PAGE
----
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Wednesday, Sep 17, 2014
The eruption at Holuhraun continues. According to the Icelandic Met Office, there are no signs of decreasing magma output. The lava flow field continues to spread. ... [more]
The lava flow field at Holurhaun on 13 Sep
Tuesday, Sep 16, 2014
Eruptive activity at the Holuhraun fissure is decreasing and many believe that it might end within some days. This does not necessarily mean that the eruption & crisis is over, however, but could be just a pause. ... [more]

Bardarbunga volcano

Stratovolcano approx. 2000 m / ca. 6,560 ft
Iceland, 64.63°N / -17.53°W
Current status: erupting (4 out of 5)
Bardarbunga webcams / live data
Last update: 17 Sep 2014
Typical eruption style: Large effusive eruptions, some explosive activity.
Bardarbunga volcano eruptions: 1080(?), 1159(?), ca. 1210, ca. 1270, ca. 1350, ca. 1410(?), 1477 (very large effusive-explosive eruption), 1697, 1702, 1706, 1712, 1716, 1717, 1720, 1726, 1729, 1739, 1750, 1766, 1769, 1797, 1807(?), 1862-64, 1872(?), 1902-03, 1910, 2014
TimeMag. / DepthDistanceLocation
Thu, 18 Sep
Thu, 18 Sep 08:53 UTCM 1.0 / 11.5 km15 km13.0 km SE of Kistufell
Thu, 18 Sep 08:22 UTCM 1.6 / 4 km20 km15.1 km ENE of Kistufell
Thu, 18 Sep 08:12 UTCM 1.2 / 3.8 km11 km12.7 km NW of Bárðarbunga
Thu, 18 Sep 08:01 UTCM 1.3 / 12 km16 km13.1 km SE of Kistufell
Thu, 18 Sep 07:52 UTCM 1.3 / 6.4 km13 km15.6 km SE of Kistufell
View all recent quakes
Bardarbunga (Bárðarbunga) is a large central volcano lying underneath Iceland's 500-m thick Vatnajokull glacier in the center of the country. It is located at the junction between the eastern and northern volcanic rift zones in the area where the present-day center of the mantle hot spot beneath Iceland is thought to be.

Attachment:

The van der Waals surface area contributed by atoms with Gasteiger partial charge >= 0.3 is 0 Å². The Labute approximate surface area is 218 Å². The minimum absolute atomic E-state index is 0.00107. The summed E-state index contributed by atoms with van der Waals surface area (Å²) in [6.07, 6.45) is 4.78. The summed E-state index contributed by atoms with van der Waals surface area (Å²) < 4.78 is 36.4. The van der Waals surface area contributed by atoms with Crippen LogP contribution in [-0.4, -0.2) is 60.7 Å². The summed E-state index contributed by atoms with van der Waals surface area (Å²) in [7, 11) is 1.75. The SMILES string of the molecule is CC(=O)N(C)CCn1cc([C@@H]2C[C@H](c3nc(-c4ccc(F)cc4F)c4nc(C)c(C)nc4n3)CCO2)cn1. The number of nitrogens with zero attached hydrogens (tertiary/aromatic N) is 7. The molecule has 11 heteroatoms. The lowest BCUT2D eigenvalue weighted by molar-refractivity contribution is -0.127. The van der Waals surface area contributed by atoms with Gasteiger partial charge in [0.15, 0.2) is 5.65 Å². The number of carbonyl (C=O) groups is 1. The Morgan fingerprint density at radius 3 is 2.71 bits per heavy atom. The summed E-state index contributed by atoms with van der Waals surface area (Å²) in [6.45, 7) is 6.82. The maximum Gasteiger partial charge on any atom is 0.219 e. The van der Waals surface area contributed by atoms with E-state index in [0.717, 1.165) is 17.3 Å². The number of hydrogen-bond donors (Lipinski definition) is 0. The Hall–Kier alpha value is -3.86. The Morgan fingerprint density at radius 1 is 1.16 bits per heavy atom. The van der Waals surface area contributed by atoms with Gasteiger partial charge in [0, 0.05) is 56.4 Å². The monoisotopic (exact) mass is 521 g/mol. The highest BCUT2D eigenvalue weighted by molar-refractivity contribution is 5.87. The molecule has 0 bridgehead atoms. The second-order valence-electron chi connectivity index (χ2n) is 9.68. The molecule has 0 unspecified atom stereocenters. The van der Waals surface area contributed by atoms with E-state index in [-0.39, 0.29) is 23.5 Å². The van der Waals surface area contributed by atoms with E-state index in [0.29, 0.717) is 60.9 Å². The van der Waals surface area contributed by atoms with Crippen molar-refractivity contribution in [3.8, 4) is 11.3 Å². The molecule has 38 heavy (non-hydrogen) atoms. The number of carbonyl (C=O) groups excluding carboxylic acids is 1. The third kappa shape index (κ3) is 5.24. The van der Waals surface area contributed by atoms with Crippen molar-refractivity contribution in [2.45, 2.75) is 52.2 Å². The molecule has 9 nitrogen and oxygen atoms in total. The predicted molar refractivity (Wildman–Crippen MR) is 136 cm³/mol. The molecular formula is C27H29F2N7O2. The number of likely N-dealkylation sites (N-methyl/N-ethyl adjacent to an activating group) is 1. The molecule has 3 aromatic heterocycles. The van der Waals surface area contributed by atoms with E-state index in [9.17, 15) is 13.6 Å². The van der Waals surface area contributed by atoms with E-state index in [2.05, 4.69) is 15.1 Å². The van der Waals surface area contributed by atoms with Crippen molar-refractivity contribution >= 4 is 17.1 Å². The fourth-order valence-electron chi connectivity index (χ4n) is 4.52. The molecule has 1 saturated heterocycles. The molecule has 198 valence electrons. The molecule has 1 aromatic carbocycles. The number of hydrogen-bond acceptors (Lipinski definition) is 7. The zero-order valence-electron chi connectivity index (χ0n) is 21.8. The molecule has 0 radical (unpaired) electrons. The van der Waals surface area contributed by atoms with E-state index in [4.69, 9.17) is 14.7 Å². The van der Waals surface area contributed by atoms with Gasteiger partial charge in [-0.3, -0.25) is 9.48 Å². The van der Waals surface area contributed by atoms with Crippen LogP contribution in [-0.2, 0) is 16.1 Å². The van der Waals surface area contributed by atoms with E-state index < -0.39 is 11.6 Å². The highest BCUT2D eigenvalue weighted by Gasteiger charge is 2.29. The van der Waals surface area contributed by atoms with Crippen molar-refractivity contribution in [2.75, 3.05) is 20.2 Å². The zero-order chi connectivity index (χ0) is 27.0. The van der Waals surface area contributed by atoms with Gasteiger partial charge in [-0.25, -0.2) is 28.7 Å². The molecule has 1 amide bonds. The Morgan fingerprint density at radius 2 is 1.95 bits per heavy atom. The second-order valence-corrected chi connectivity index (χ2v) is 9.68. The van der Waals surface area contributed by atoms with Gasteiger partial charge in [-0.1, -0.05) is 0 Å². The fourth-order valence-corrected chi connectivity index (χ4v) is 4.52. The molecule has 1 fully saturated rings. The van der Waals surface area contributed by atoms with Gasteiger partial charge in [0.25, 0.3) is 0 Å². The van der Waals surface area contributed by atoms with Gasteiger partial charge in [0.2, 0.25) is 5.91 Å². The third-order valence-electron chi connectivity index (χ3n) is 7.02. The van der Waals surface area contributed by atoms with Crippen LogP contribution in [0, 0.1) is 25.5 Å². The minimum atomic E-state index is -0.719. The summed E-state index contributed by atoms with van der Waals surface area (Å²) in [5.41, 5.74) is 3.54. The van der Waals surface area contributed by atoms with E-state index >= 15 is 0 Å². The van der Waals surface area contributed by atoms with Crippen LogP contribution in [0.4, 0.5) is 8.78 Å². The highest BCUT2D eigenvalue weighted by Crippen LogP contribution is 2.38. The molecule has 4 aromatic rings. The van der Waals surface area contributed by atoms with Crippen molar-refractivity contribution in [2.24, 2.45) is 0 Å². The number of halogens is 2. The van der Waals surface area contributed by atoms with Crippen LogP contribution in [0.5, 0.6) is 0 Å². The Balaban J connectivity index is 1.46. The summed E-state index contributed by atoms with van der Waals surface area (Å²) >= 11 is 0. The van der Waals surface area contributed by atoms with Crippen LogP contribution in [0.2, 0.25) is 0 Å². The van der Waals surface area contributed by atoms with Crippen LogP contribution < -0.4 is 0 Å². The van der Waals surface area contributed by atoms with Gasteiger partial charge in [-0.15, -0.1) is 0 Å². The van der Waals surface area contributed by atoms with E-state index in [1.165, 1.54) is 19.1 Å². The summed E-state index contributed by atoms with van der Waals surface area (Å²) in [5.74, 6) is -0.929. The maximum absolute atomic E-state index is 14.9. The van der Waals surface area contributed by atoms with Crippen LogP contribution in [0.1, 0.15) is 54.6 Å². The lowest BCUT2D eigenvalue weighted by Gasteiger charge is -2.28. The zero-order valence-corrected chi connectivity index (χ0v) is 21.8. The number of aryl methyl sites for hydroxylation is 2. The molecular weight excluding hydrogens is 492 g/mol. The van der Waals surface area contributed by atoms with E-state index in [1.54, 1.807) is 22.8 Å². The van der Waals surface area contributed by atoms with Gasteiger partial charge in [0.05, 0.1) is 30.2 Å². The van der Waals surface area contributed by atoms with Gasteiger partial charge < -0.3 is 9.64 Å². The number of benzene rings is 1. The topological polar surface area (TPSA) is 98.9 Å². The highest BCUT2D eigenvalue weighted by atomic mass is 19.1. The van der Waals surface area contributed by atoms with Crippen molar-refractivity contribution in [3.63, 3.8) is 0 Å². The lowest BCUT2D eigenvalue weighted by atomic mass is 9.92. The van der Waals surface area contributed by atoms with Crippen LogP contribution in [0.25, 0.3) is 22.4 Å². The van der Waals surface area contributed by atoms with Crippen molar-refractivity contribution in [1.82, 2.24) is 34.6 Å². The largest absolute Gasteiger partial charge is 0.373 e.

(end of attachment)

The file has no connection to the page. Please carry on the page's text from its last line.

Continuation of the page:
Bardarbunga has had about 300-400 eruptions during the past 10,000 years which includes only 23 eruptions historic times (approx the past 1000 years), i.e. it seems to erupt currently at rates of approx. twice per century, the last one having occurred in 1910. A massive explosive-effusive eruption (VEI 6) in 1477 resulted in a large ash and pumice fall-out deposit.
Approx 8600 years ago, Bardarbunga produced the largest known lava flow during the past 10,000 years on earth (more than 21 cubic kilometers of volume). The lava was erupted from the Veidivötn fissure system and traveled more than 100 km to the south coast.

Background:

The volcano is hidden beneath the northwestern part of the Vatnajökull glacier, and contains a 700-m-deep caldera that is hidden beneath ice and has extensive flank fissures, from where eruptions have taken place: the Veidivötn fissure extends for over 100 km to the SW, almost reaching Torfajökull volcano, while the Trollagigar fissure extends 50 km to the NE touching Askja volcano.

A major risk from Bárdarbunga are jökulhlaups (glacier-outburst floods), that can be hazardous for areas in all directions around Bárdarbunga.



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